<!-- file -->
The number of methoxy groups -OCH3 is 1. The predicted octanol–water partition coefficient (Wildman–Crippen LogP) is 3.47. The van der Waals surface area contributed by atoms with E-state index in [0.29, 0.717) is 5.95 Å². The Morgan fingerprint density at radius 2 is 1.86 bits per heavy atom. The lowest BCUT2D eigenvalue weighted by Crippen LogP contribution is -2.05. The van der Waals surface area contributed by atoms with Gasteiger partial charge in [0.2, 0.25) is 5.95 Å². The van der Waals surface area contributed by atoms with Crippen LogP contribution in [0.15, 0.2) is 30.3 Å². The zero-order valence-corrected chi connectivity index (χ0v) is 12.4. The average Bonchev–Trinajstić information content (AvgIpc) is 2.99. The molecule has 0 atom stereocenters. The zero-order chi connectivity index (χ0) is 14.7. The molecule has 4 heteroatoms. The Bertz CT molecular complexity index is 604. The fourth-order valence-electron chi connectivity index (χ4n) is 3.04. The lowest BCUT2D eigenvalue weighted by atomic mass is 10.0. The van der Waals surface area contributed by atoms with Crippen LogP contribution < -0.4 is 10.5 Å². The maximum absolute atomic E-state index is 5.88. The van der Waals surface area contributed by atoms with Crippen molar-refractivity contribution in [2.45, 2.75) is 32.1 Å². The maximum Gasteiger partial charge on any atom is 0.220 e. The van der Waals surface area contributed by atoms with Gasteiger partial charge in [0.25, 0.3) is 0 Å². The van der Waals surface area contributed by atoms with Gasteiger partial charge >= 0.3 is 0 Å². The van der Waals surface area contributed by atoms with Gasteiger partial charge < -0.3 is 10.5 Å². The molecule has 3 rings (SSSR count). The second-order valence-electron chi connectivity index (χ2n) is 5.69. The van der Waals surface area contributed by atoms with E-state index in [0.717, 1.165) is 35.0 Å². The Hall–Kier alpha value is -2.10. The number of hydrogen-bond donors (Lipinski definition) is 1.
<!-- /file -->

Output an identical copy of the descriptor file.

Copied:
The number of methoxy groups -OCH3 is 1. The predicted octanol–water partition coefficient (Wildman–Crippen LogP) is 3.47. The van der Waals surface area contributed by atoms with E-state index in [0.29, 0.717) is 5.95 Å². The Morgan fingerprint density at radius 2 is 1.86 bits per heavy atom. The lowest BCUT2D eigenvalue weighted by Crippen LogP contribution is -2.05. The van der Waals surface area contributed by atoms with Gasteiger partial charge in [0.2, 0.25) is 5.95 Å². The van der Waals surface area contributed by atoms with Crippen LogP contribution in [0.15, 0.2) is 30.3 Å². The zero-order valence-corrected chi connectivity index (χ0v) is 12.4. The average Bonchev–Trinajstić information content (AvgIpc) is 2.99. The molecule has 0 atom stereocenters. The zero-order chi connectivity index (χ0) is 14.7. The molecule has 4 heteroatoms. The Bertz CT molecular complexity index is 604. The fourth-order valence-electron chi connectivity index (χ4n) is 3.04. The lowest BCUT2D eigenvalue weighted by atomic mass is 10.0. The van der Waals surface area contributed by atoms with Crippen LogP contribution < -0.4 is 10.5 Å². The maximum absolute atomic E-state index is 5.88. The van der Waals surface area contributed by atoms with Crippen molar-refractivity contribution in [2.45, 2.75) is 32.1 Å². The maximum Gasteiger partial charge on any atom is 0.220 e. The van der Waals surface area contributed by atoms with Gasteiger partial charge in [0.25, 0.3) is 0 Å². The van der Waals surface area contributed by atoms with Gasteiger partial charge >= 0.3 is 0 Å². The van der Waals surface area contributed by atoms with Gasteiger partial charge < -0.3 is 10.5 Å². The molecule has 3 rings (SSSR count). The second-order valence-electron chi connectivity index (χ2n) is 5.69. The van der Waals surface area contributed by atoms with E-state index in [0.717, 1.165) is 35.0 Å². The Hall–Kier alpha value is -2.10. The number of hydrogen-bond donors (Lipinski definition) is 1.